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Turkish forces kill 15 women Kurd rebels

Turkish security forces killed 15 rebel Kurds, all of them women, in fighting in the separatist heartland in the southeast of the country on Saturday, the interior ministry said.

A Turkish army watchtower in Yemisli, Hakkari province, in southeastern Turkey. Fifteen rebel Kurds, all of them women, have been killed in fighting with Turkish security forces in the southeast of the country, the interior ministry said.

The clashes erupted the day after the Turkish army and police wrapped up a massive offensive against the outlawed Kurdistan Workers' Party (PKK) near the Iraqi border.

Saturday's fighting occurred in a rural area of the province of Bitlis, a centre of the armed rebellion being waged by the PKK, according to a statement carried by the official Anatolia news agency.

A local security source said the Kurd separatist movement had a number of women-only units and that one of these had been wiped out.

The ministry statement also said a member of a local Kurdish force armed by Turkey was killed and three others wounded in the fighting.

On Friday, Turkish security forces wrapped up their largest operation this year against PKK militants that left seven policemen and six rebels dead.

The offensive around the Mount Cudi area near the Iraqi border involved thousands of members of the security forces, including police and the army, backed by helicopters and fighter jets.

Saturday's deaths bring the number of Kurdish rebels killed in less than a week to 21, while eight members of the security forces have died, reflecting an upsurge in fighting with the approach of spring.

In recent months, the government has also intensified pressure on alleged sympathisers of the Kurdish rebels.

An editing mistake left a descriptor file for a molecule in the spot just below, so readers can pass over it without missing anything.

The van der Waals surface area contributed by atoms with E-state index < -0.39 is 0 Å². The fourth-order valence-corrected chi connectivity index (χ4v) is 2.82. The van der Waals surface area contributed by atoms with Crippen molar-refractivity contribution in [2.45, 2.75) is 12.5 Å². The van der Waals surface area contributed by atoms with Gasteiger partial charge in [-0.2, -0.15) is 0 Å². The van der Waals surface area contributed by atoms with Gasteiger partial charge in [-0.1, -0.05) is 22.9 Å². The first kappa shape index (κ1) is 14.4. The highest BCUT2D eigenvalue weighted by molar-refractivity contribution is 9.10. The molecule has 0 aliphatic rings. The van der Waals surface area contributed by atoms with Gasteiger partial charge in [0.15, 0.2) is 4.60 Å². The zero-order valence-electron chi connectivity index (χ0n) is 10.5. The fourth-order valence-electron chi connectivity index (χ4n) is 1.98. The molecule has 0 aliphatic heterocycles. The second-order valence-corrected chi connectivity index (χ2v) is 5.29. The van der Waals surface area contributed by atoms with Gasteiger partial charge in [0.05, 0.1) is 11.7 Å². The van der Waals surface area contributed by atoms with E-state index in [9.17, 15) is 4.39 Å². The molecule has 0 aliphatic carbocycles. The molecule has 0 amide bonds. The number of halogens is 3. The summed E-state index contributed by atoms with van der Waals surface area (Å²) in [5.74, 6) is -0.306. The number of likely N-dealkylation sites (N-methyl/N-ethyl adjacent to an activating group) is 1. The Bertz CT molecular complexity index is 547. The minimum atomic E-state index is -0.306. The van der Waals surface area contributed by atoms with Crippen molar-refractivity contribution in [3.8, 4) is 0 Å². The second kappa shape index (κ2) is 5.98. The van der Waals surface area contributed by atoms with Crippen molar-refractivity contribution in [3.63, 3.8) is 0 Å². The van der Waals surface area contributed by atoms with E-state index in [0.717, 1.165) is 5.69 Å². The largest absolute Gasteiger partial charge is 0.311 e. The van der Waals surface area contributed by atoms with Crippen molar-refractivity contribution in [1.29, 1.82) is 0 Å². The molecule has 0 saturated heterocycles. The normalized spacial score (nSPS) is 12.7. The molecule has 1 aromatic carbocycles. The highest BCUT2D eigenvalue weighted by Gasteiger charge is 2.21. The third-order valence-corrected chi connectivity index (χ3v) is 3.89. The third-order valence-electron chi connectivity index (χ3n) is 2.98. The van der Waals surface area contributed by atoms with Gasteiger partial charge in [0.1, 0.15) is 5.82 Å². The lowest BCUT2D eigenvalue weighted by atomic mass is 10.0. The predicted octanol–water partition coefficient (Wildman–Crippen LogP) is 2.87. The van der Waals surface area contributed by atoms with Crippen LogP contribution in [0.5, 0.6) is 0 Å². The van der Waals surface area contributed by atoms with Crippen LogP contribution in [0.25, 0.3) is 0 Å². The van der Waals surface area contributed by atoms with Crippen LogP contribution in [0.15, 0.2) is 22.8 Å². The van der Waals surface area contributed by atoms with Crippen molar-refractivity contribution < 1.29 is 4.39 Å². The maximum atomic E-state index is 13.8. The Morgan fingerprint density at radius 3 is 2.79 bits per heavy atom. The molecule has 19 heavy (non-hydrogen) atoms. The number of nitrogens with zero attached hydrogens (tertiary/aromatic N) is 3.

The PKK, listed as a terrorist organisation by Turkey and by much of the international community, took up arms in Kurdish-majority southeastern Turkey in 1984, sparking a conflict that has claimed some 45,000 lives.

In December, Turkish air strikes killed 34 Kurdish smugglers near the Iraqi border in December when commanders mistook them for PKK fighters.

PKK members sheltering in bases in northern Iraq cross over the mountains this time of the year into Turkey, taking advantage of the thawing snow, to launch attacks.

Turkish army and police units step up surveillance and patrols in the mountains to counter this.

According to Turkish media, the Islamist-rooted Justice and Development Party (AKP) government has changed tack on the rebels, halting all direct contact with the PKK in a bid to crush the movement.

It has also ceased all contact with PKK rebel leader Abdullah Ocalan who has since 1999 been serving a life sentence in an island prison in northwestern Turkey.

Turkey embraced a policy of openness towards the PKK in 2009 which involved direct talks between the government and PKK leaders.

But Prime Minister Recep Tayyip Erdogan, who wants to take a harder line, intensified a military and judicial offensive against the group.

According to the liberal Milliyet newspaper, Erdogan is trying to secure Iraqi Kurdish leader Massud Barzani's help in persuading rebels there to disarm.

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